Jackie Galloway White was working the window at Big Dipper when a customer also paid for the bill for the next car in the drive-thru line. Then that person “paid it forward” to the next car. And so began a string of paying it forward that lasted over an hour that night.
White later posted on Big Dipper’s Facebook page: “Everyone paid, laughed and enjoyed being able to make someone else’s day. It was great and I am so thankful I was able to see it. Owensboro is the best!”
Night manager Lindsey Smith says it’s not unusual for customers to pay for the order behind them in the drive-thru, but that night holds the record for the longest string of cars so far.
“Not everyone paid for the full order, because some people just have a $2.00 order and the next order might be $30,” Smith said. “But everybody still paid something forward and kept it going.”
When that happens Smith says it can get a little complicated cashing out orders when some are paid in full and some are partial, but “it’s a lot of fun for the employees and exciting for the customers too.”
The same thing happens regularly at Chick-Fil-A, according to operator Mark Whiteman.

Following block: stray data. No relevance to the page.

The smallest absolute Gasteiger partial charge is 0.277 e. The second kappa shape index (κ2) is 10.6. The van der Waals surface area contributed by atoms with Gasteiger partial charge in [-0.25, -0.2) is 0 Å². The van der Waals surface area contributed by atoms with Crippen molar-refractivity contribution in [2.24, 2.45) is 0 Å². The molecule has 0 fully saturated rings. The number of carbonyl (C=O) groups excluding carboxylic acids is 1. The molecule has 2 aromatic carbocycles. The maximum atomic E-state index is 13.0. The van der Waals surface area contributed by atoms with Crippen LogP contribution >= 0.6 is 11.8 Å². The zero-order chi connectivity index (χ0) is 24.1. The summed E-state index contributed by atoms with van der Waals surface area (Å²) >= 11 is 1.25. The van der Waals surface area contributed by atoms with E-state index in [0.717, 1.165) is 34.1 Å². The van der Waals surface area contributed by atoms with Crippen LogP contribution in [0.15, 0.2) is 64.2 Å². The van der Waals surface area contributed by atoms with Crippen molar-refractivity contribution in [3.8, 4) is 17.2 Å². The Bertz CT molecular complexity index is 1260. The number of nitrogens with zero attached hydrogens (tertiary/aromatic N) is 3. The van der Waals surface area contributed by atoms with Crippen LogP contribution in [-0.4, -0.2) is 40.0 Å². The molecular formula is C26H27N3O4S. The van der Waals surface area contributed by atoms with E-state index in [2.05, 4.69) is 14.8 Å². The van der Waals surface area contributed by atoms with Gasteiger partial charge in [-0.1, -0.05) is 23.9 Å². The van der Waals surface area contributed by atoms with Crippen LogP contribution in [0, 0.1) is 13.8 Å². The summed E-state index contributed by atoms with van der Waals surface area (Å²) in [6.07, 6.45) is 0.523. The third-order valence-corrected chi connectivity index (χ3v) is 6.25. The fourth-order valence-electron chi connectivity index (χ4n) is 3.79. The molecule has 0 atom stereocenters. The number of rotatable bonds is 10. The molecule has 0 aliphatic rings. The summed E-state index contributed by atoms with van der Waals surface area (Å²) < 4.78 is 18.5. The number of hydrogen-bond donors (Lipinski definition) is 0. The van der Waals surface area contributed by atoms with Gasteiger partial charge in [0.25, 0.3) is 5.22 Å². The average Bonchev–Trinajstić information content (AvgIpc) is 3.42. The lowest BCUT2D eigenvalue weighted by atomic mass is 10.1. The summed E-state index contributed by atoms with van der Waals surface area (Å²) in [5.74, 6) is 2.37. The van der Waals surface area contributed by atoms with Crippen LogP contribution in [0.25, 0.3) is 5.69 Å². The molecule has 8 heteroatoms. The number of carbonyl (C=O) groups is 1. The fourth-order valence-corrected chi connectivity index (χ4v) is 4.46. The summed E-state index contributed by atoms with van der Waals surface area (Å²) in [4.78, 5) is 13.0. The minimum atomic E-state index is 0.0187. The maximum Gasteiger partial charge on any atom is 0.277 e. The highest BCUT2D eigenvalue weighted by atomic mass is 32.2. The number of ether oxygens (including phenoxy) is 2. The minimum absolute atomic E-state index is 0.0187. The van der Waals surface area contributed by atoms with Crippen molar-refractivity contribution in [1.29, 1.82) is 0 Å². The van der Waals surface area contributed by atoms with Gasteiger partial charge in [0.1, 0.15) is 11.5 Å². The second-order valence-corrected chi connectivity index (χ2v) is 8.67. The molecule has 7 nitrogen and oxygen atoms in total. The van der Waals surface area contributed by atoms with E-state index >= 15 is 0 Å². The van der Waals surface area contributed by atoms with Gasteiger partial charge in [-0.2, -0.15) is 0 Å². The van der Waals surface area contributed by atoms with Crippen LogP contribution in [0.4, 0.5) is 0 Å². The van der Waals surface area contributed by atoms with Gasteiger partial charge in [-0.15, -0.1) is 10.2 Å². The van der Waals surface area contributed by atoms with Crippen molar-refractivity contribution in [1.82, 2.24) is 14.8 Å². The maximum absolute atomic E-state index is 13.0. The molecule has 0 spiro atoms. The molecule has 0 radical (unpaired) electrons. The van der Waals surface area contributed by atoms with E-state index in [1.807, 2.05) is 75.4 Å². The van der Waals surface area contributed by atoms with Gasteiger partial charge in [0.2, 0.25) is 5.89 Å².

“I think it’s because people find joy in giving and they truly want to give to others,” Whiteman said. “Even when our guests are on the receiving end, they also find joy in being able to turn right around and give to the next person. So that’s how it keeps going. It’s a neat thing to see.”
It’s something Whiteman and the rest of the Chick-Fil-A team has seen many times over the past several years. Even during the busiest times when team members take orders in the drive-thru line face-to-face with iPads, people will occasionally pay for the car behind them. But the pay-it-forward chains seem to carry on longer in less busy times when all cars order at the kiosk and pay at the window.
“It’s encouraging for our team, and encouraging for our guests too, so it’s a positive thing,” Whiteman said. “It’s amazing to see.”
The Frederica Starbucks also sees an abundance of Owensboro generosity. For about three years, an anonymous donor has reloaded a gift card to be used to pay for all first responders, including firefighters, police officers and EMS.
Shift manager Paul Woodsmall says customers will donate and leave gift cards from time to time, but this particular one is an extreme case because of the amount that has been reloaded and the length of time it has been used.
As for the reason for the donation, Woodsmall says it’s simply kindness.
“This person is adamant about constantly reloading the card, and wants no recognition in any way,” Woodsmall said. “(He or she) is one of the sweetest persons I’ve ever met. We all love and adore (him or her).”